Why Do People Die By Suicide? 5 Things We All Need To Understand
Understanding why people die by suicide is difficult, but we should all try if we want to help our loved ones in crisis.
When a loved one dies by suicide, the ones left behind are left with shock, grief, and a multitude of questions, the biggest one being the simple “why?” Why do people commit suicide?
Having lost a loved one to suicide myself, I know just how painful it is to lose someone in this manner, and how guilty and confused it leaves the living. Many of us who don’t understand suicidal thought processes make no attempts to do so, for fear that understanding them would be tantamount to endorsing them. But facing the issue head-on and actively trying to get a grasp on why someone would make the decision to take their own lives is essential to having more compassion for those struggling with suicidal thoughts, and perhaps helping them while we still can.
First things first: we need to understand that suicides are usually highly emotional decisions. In a Scientific American article, science communication professor Jesse Bering wrote:
“In considering people’s motivations for killing themselves, it is essential to recognize that most suicides are driven by a flash flood of strong emotions, not rational, philosophical thoughts in which the pros and cons are evaluated critically.”
According to Bering, only about 5% of people suffering from depression kill themselves, and not all suicide victims were depressed. In his book Suicidal: Why We Kill Ourselves, he writes:
“Around 43 percent of the variability in suicidal behavior among the general population can be explained by genetics, while the remaining 57 percent is attributable to environmental factors.”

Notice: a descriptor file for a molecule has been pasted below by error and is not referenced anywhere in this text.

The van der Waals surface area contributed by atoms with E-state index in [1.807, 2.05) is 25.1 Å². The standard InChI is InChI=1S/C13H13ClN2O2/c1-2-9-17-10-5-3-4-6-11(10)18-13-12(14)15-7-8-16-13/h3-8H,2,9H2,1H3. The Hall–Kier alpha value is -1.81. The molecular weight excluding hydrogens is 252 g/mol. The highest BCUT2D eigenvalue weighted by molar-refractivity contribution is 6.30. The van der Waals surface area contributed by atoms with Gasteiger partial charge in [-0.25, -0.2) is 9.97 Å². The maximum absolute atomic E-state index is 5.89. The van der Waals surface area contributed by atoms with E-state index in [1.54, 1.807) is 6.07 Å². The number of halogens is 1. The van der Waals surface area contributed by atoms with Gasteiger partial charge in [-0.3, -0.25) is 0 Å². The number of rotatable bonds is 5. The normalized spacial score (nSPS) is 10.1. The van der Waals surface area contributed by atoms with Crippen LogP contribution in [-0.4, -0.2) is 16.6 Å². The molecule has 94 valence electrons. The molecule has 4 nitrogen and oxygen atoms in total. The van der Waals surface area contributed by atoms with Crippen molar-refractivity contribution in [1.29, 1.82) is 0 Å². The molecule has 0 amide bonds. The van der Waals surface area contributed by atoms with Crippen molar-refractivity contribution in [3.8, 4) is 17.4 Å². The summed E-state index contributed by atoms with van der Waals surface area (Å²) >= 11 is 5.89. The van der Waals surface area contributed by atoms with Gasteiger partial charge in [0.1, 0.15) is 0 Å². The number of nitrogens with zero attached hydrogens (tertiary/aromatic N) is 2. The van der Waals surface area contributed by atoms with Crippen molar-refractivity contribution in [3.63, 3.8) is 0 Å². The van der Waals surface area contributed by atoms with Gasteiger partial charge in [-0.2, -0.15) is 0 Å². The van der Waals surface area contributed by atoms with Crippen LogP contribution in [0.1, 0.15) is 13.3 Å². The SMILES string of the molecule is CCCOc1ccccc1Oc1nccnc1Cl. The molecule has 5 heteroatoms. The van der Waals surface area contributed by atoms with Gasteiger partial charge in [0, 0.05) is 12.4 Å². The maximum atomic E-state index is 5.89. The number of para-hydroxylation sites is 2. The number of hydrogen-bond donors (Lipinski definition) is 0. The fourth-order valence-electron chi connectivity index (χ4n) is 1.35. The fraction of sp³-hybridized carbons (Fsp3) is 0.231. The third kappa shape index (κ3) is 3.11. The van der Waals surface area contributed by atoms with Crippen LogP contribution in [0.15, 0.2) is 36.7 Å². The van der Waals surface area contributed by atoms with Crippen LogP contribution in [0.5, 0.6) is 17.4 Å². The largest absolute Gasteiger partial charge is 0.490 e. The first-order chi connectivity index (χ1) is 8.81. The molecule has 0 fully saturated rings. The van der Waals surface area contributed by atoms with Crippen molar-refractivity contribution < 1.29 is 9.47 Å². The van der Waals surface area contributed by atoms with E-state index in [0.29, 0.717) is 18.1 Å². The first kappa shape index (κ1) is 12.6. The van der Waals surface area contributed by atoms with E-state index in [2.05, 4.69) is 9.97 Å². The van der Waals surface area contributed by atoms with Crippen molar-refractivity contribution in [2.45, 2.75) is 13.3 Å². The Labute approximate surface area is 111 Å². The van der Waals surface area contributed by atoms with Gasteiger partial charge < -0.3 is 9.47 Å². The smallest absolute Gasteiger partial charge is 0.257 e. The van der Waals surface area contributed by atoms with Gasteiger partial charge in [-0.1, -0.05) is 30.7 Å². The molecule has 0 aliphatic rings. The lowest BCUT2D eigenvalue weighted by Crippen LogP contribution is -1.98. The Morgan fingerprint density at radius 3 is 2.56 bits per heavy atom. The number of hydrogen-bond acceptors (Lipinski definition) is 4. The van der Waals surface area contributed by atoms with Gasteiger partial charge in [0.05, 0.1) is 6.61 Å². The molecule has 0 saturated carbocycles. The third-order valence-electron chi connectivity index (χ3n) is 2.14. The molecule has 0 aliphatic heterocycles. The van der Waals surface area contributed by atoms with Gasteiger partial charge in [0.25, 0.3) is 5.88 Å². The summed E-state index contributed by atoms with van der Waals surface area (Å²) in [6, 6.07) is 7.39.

Sometimes, people attempt to end their lives when they’re under the influence of drugs and alcohol, only to feel differently once they’ve sobered up. Some suicide victims are simply crying out for help, using methods they think will be ineffective, but end up accidentally killing themselves. Some people kill themselves because they’re extremely sensitive to what other people think of them, or are especially critical of themselves. Suicide has multiple causes, and is often due to the combination of several environmental stressors.
Why do people commit suicide? This may seem counterintuitive, but many don’t want to die. Many suicide attempt survivors have said that they simply wanted the pain to stop, and death seemed like the only way out. The late writer David Foster Wallace captured suicidal thoughts perfectly when he used the analogy of a burning building.
“The person in whom its invisible agony reaches a certain unendurable level will kill herself the same way a trapped person will eventually jump from the window of a burning high-rise. Make no mistake about people who leap from burning windows. Their terror of falling from a great height is still just as great as it would be for you or me standing speculatively at the same window just checking out the view; i.e., the fear of falling remains a constant. The variable here is the other terror, the fire’s flames: when the flames get close enough, falling to death becomes the slightly less terrible of two terrors. It’s not desiring the fall; it’s terror of the flames.”